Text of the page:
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0722 general lee

After purchasing a 1969 Dodge Charger in 2006, West Virginia Sen. Mark Maynard, R-Wayne, transformed it into a General Lee replica car, based off the television show “The Dukes of Hazzard.” He said he has no plans to sell the car or cover the controversial Confederate flag painted on top.

WAYNE — A West Virginia state senator who owns a car displaying a controversial symbol said he has no plans to alter, sell or stop driving the vehicle.

Mark Maynard, R-Wayne, purchased a 1969 Dodge Charger in 2006 and transformed it into the General Lee car from a popular television show, “The Dukes of Hazzard.” The car’s name is a reference to American Civil War general Robert E. Lee and bears a Confederate flag on its roof.

In an interview with The Herald-Dispatch, Maynard said he would not consider removing the controversial symbol from the car and would not have a problem driving it because of what the completely restored ’69 Charger means to him.

“My car isn’t a shrine to the confederacy, but a shrine to my childhood of a simpler time, when political correctness wasn’t as important and individuals could be individuals without fear of hurting someone’s feelings,” Maynard said in an emailed statement.

He explained in vivid detail the night the show first aired, when he was sitting in his grandmother’s basement at the age of 6, and said he can still visualize the iconic orange car on her television screen.

Maynard said some of his ancestors were abused and others killed by Confederate soldiers, but he believes the show is filled with teachings that today’s society could benefit from, specifically referencing an interaction between the Duke boys, Boss Hogg and Uncle Jesse.

“The Duke boys had manners, respected their elders, said prayers before they ate, said ‘yes ma’am,’ ‘yes sir,’ ‘no ma’am’ and ‘no sir.’ Uncle Jesse told them in one episode, ‘You boys are reacting to prejudice. The good Lord put us on this here Earth to overcome things like hating people for something they did to us in the past.’ Bo and Luke were not welcoming Boss Hogg in their home, and Uncle Jesse was setting them straight,” said Maynard. “This is the show that is considered bad for the airwaves, when smut-filled, sinful shows sadly are the latest rage today.”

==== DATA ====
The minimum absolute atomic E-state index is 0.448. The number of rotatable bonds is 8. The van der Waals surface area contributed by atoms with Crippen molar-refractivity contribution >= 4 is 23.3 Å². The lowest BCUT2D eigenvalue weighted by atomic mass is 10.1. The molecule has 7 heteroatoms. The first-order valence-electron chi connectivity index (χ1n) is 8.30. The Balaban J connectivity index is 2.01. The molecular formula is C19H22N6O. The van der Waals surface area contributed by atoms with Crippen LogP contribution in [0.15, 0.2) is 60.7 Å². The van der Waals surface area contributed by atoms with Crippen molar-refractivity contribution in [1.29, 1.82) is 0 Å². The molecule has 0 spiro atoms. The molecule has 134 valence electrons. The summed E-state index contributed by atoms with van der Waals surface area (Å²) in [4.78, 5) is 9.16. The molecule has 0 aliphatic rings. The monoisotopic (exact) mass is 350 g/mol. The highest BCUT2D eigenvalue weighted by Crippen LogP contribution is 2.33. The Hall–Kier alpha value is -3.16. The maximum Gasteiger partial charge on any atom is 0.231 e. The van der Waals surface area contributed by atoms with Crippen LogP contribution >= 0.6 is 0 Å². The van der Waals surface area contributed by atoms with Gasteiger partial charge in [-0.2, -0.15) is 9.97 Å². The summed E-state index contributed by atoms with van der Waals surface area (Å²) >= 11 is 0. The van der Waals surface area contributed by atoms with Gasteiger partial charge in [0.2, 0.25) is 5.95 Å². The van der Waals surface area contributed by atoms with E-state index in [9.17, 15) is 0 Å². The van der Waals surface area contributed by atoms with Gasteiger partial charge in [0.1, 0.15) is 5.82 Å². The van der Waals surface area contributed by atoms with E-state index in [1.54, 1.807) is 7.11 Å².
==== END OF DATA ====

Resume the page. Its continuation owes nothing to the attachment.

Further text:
“The Dukes of Hazzard” has come under fire for the flag periodically over the years. A 2005 “Dukes of Hazzard” movie starring Seann William Scott, Johnny Knoxville and Jessica Simpson kept the Confederate flag atop the vehicle. Then, in 2015, in the wake of a racially motivated mass shooting in Charleston, South Carolina, the channel TV Land dropped repeats of the series due to the flag and Warner Bros. removed the flag from “Dukes of Hazzard” toy cars.

“In the ’70s growing up, the flag meant you were a rebel, someone that says ‘no.’ To me and others through the South, it meant, ‘l’m a good ol’ boy or girl; l like to raise a little Cain, have fun and not be told what to do,’” Maynard said.

“Groups have used the symbol for their purpose and, some would say, hijacked what it really means. But l don’t fall for others’ interpretations. I own the car because of the great childhood memories l had watching the TV show, wanting to be Bo and Luke,” he added.

Maynard purchased the car after attending Dukes Fest in 2005, an event he said was “all things Duke.” Soon after, he and his sister decided it would be fun to own a replica, then located and purchased the car, needed parts, paint and decals to complete the build of the replica. His car was one of 111 replicas on display at a 2006 “Dukes” fan festival.

“That is why the car is special to me, why l plan to keep the car and not replace the flag,” Maynard said.

In 2015, The Washington Post reported that professional golfer Bubba Watson, who owns a General Lee car used in the first episode of the TV show, painted over the Confederate flag and replaced it with an American flag in the wake of the Charleston shooting, which killed nine black churchgoers.

The Volo Auto Museum in Crystal Lake, Illinois, has one of the cars on display. Director Brian Gram told local media that despite the Confederate battle flag adorning the roof of the racing orange muscle car, the vehicle will remain exactly as is for museum patrons.

Luke Creasy is a reporter for HD Media. Follow him on Twitter and Facebook @HDcreasy or reach him by phone at 304-526-2800.

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